According to Jarratt & O’Neill (2002), there are three main levels of organizational culture which are artifacts, shared values and assumption. Surprisingly, Ms. Ngan also applies these levels to approach culture of clients. Firstly, artifact could be considered as the most visible level of organizational culture including tangible factors such as work environment, dress code, facility, gender, age of individuals in a company (Madu 2011). Factors of artifact level are quite easy to recognize. When Ngan meets new clients, she needs at least 1 minute to observe outlook of clients so she can have basic knowledge about a person who she will work with. Ngan shared that “If I have young and active clients, I will positively suggest and discuss ideas with them. In contrast, I have to be careful and put my ego aside when having meeting with elder clients”.

The second level of organizational culture called shared values which are usually reflected by working style and environment of an origination such as time orientation, prestige or independence (Wanto & Suryasaputra 2012). Members in an organization do not actually realize those factors because they has get used to it. Ngan told me about a story about Japanese clients. At the first time, she felt really uncomfortable and tired when having meeting with Japanese clients because they usually ask for meeting at 8.00 am, but her company usually work from 9.00 am. “I have to work very late at night prepare everything carefully. Hence, I feel really tired, lack of concentration in meetings with Japanese clients in the next morning”, she said. Then, she knew that 8.00 am might be early with Vietnamese people but it is usual working time of Japanese people. Therefore, Ngan decided to prepare documents and go to bed early before having any meeting with Japanese clients.

Assumption is the last step but also the most difficult step of organizational culture. Assumption could be understood as an essence of beliefs which shared and taken for granted as long as employees in a company agree that those assumption and beliefs will led the organization to keep being successful (Madu 2011). Although this level of organizational culture is really hard to identify, once an agency is able to understand clients’ assumption, it will be easier to figure out the hidden things that control attitude and action of personnel in an organization. Ngan worked with a client from Korean company. The manager of that company did not focus much on a process of a campaign; he wanted nothing but the best consequence of his campaign. At the first time, Ngan did not know about culture of this client so she reported one problem to him. Then a manager told Ngan that he did not care about this thing; solving problems were Ngan’s tasks, not him. Since then, Ngan knew that she could not make any excuse to him and she had to figure out solutions for her problem.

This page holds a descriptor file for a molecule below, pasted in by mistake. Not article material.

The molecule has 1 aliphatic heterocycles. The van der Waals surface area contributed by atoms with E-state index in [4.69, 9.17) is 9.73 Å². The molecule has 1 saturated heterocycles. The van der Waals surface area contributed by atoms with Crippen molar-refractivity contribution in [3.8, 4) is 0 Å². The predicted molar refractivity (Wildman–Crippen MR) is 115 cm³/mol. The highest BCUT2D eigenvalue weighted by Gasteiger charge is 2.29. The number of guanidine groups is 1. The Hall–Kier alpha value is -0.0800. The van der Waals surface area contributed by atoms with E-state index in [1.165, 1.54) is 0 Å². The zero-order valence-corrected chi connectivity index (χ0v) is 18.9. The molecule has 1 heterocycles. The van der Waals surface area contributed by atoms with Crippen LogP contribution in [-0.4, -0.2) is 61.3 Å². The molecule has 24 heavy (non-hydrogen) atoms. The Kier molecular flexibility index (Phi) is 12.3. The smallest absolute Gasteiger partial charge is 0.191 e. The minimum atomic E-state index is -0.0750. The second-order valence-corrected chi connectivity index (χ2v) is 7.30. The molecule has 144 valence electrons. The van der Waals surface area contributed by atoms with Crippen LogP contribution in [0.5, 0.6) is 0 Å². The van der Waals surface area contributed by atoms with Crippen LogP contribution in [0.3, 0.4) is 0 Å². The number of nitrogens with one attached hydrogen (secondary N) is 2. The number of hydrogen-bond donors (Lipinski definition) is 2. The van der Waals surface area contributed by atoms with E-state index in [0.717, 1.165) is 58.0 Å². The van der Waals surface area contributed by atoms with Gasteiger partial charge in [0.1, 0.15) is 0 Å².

In conclusion, after an interview with Ms. Ngan, I had more knowledge about organizational culture between businesses in reality. I think that organizational culture is the crucial step in term of establishing, maintaining and developing relationship with clients. This also helps an agency to avoid uncommitted circumstances within the corporate time.


Word count: 972




Florentina, P & Georgiana, R 2012, ‘Organizational culture and its way of expression within the organization’, Economic Science Series, vol. 21, no. 2, pp. 371- 376.

Iriana, R & Buttle, F 2006, ‘Customer relationship management (CRM)- System implementations’, The International Journal of knowledge, culture and change management, vol. 6, no. 2, pp. 138- 147.

Jarratt, D & O’ Neill, G 2002, ‘The effect of organizational culture on Business- to- Business Relationship Management Practice and Performance’, Australia Marketing Journal, vol. 10, no. 3, pp. 21- 39.

Madu, BC 2011, ‘Organizational culture as driver of competitive advantage’, Journal of Academic and Business Ethics, vol. 5, no. 1, pp. 1- 9.

Wanto, HS & Suryasaputra, R 2012, ‘The effect of organizational culture and organizational learning towards the Competitive Strategy and Company Performance (Case Study of East Java SMEs in Indonesia: Food and Beverage Industry)’, ‘Information Management and Business Review’, vol. 4, no. 9, pp. 467- 576.

The journey of a farmer into business

Mr. Hung might be no one in a broad and busy Vietnamese business environment, and seems to be a wrong choice for interviewer. But do not be mistaken! Lessons do not always come from big names and famous brands. They also start from small and simple things.

A seemingly farmers look, Mr. Nguyen Huu Hung, can hardly come across as a successful owner of Tan Phat sewing workshop and as an example of effective client relationship management (CRM).  After several minutes into conversation, under the common appearance, Mr. Hung appears as a deep well of wisdom, experience, passion and professional knowledge.

The current success of this small workshop has to do a lot with the organizational culture, because it glues everything together and predetermines many decisions and courses of action. In my interviewee’s case, there is a so-called “Power Culture”, where all the decisions come from the owner himself. There can be many debates, as to the effectiveness of this organizational culture type, but for a small business, it proved to be rather effective. With eighteen employees, it is not difficult to control the operations and the workflow. In the Vietnamese economic environment, a strong leader means a lot; Mr. Hung became such a leader and support for his employees and the workshop in general and hold people together. Furthermore, he has other methods to maintain his business, and that will be explained by his story life.